The Timeless Transition: Swapping Roses for Peonies in Your Garden Sanctuary

The Timeless Transition: Swapping Roses for Peonies in Your Garden Sanctuary

Today, I’m removing roses from the front long border. In total, I’ll end up removing nine roses. What’s replacing those roses? Peonies, of course. Professionally, I’ve long had an expression, “hands-on plant.” On the nursery side, it would mean, how many people, how many minutes per year, have to touch this plant to make it beautiful? How many times a year does it need to be pruned? How many times a year does it need to be fertilized? How many times a year does it need to be cut back? These are basic questions, but these exact same questions exist in our gardens. How much time do we have for this rose? How much time does it take to have a rose? How much time does it take to have a peony? These are all questions that I ponder and solve while creating gardens here at Natchez Glen and for clients.

For roses, many years ago, I came up with the number that per rose, to have a beautiful rose. And by the way, I’m not just talking about a few flowers. Let’s have high expectations here. The catalog rose, the cover girl rose, that’s what we want. The one with hundreds of blooms, right? To have that rose, and you can have it, I’ve done it. We grew hundreds of roses here while we did a flower farm for three years. So, it can be done, even in the Southern United States. But, to get to that amount of roses, it takes about five hours a year, maybe six, to prune that rose back in the winter, prune it again in mid-summer, fertilize the rose, make sure you take out the old canes as they’re starting to decline, but also not too soon because we need structure. Understand the shape of the particular rose that you have, and also roses, especially on slightly heavier soils, really are never that happy with the nutrients. So again, to have that catalog rose, that rose we dream of, they are probably going to need to have a little bit of the “F” word, fertilizer. I know, eek. But such is the life of wanting to grow roses, and if you want to grow them, grow them. Do all the things with them, and then just have that somewhere in your mind.

Now, peonies. Now, obviously, I’m biased because I love peonies. But peonies, they take about an hour a year per plant, and this is a fun, leisurely hour I’m talking about. Once a year to go out sometime between the first frost of the year in November-ish, October-ish, and between spring, let’s call that, somewhere in the months of April or March, to go look, cut back their foliage, see if their new eyes for the year look healthy and fine. If we want to be really, really technical, win a county fair, maybe throw down a little bit of high nutrient P, high K value, low nitrogen, “F” word, fertilizer, we could do that. Not that much, maybe once every four years. And that’s it. I mean, that’s it. And then, of course, the day we go out there and cut, cut flower stems after a few years and bring them inside and enjoy our lifestyle, but that’s it. Peonies don’t have thorns. Did I mention peonies don’t have thorns?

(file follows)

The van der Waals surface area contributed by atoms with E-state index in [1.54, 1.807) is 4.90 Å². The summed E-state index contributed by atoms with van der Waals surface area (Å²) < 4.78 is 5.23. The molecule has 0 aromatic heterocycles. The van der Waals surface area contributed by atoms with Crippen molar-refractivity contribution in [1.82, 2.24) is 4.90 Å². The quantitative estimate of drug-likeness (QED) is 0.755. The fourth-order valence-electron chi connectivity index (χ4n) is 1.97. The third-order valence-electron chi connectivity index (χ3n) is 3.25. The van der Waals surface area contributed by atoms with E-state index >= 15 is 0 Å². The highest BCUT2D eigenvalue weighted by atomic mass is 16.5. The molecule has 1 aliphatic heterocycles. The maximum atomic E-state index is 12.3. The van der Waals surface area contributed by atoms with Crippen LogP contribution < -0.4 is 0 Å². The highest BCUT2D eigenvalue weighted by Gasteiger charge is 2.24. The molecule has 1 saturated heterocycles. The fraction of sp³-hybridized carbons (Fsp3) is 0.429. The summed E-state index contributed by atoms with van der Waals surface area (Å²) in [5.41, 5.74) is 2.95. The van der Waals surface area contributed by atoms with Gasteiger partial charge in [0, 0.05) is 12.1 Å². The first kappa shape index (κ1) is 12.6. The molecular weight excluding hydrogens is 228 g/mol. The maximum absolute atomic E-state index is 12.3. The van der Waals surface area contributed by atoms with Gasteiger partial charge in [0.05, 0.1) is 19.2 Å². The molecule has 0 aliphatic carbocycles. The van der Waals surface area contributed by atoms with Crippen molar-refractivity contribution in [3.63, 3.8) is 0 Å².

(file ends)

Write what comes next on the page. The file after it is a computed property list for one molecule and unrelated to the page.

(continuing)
For me, making the decision here at Natchez Glen to replace roses with peonies was also one of my thoughts. I do get bitten by these roses quite a bit, and they’re beautiful, but so are peonies. The other thing from a design standpoint, and creating both design and how we garden that design in the future, is this time spent theory of hours spent. For every minute or hour that the rose is taking, maybe it’s taking me away from thinking about something like a hellebore layer underneath my peonies, or adding a new bearded iris variety, or experimenting with some native perennial plants. That rose is taking some of that time from a very practical perspective. So no matter how you garden, magically or practically, grow what you love. But for me, making this decision today is sort of both. I love roses, but I do, in fact, love peonies a little more, and I manage a huge garden here with thousands and thousands of plants that all need just a little time, and some of them barely any minutes. A sweep of my hands across the old foliage to pull it away, and the plant’s ready for the new year. So a combination of those plants with some plants that need some time is what works for my garden, and I’d encourage you to always explore the time, the beauty that works for your garden.
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